SAN DIEGO -- Forget about whether Brandon Crawford's offensive statistics might sink to ordinary levels at times. What's important is that the Giants' shortstop is always ready to seize an opportunity.
This happened on Tuesday night, as Crawford drove in every run for the Giants in their 5-1 victory over the San Diego Padres. Crawford hastened San Francisco's sixth consecutive victory with a three-run homer in the second inning, a sacrifice fly in the sixth inning and an RBI double in the eighth. He fell one RBI short of his single-game personal best, which he reached on May 16, 2005, at Cincinnati.
The National League's reigning Silver Slugger Award winner has endured fluctuations in his performance so far. He entered Tuesday with a .192 batting average (5-for-26) and one RBI in his previous seven games. Yet following San Francisco's latest victory, Crawford owned a .257 average, .001 higher than his season-ending figure from 2015. He had five home runs and 21 RBIs, putting him roughly on pace to match the 21-homer, 84-RBI output that helped him earn a six-year, $75 million contract extension during the offseason.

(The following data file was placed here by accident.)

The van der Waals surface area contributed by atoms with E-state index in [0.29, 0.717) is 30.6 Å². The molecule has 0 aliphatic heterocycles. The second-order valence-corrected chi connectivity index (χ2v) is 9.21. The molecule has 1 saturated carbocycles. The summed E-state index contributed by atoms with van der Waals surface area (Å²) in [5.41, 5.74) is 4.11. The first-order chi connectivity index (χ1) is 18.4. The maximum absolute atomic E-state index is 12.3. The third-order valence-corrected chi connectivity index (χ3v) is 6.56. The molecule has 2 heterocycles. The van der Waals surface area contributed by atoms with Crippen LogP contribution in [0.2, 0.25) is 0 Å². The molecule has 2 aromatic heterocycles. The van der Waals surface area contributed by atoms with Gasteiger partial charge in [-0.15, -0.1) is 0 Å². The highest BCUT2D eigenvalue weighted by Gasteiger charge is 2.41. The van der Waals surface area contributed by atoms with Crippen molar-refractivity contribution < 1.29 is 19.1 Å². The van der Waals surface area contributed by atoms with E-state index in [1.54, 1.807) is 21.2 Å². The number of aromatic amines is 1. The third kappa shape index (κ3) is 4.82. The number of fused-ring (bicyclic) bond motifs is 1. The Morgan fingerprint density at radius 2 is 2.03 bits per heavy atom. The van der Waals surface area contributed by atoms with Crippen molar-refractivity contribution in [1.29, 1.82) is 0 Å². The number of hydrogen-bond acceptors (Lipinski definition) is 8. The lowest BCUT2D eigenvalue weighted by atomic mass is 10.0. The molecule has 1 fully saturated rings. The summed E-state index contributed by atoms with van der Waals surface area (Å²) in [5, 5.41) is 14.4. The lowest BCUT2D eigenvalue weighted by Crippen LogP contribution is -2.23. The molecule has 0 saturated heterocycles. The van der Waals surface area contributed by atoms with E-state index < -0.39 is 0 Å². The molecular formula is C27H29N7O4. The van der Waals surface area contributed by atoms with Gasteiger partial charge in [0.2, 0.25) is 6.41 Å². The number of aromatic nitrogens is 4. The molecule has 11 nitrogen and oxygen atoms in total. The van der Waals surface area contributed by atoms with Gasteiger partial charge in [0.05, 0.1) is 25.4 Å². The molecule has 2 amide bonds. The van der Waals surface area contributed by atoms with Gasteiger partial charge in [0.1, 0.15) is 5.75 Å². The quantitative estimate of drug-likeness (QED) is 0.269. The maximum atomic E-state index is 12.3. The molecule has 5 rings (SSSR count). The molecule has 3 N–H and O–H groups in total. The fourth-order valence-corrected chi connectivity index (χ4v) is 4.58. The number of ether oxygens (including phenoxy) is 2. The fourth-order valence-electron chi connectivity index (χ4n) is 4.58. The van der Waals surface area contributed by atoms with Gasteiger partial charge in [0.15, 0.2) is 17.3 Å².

Crawford frequently has attempted to remain productive while batting in front of the pitcher, which is rarely an advantageous spot. That player -- who bats seventh if the pitcher occupies the eighth hole, which has frequently been the case this season for Crawford -- still sees fewer hittable pitches than the average position player.
"I know I'm batting in front of a good-hitting pitcher," Crawford said, referring to Madison Bumgarner, San Francisco's starter on Tuesday. "But he's still a pitcher."
So Crawford copes, as he did against the Padres, by swinging aggressively. He recorded his homer by driving Colin Rea's 3-0 delivery an estimated 423 feet to right-center field. Somewhat remarkably, in five career swings on a 3-0 count, Crawford has homered three times and doubled once. Sixty-seven times he has settled for a relatively boring conclusion by drawing a walk.
Giants manager Bruce Bochy rarely hesitates to give his hitters permission to swing in 3-0 situations.
"It's [a matter of] having confidence in the guys," Bochy said.
Chris Haft has covered the Giants since 2005, and for MLB.com since 2007. Follow him on Twitter at @sfgiantsbeat and listen to his podcast. This story was not subject to the approval of Major League Baseball or its clubs.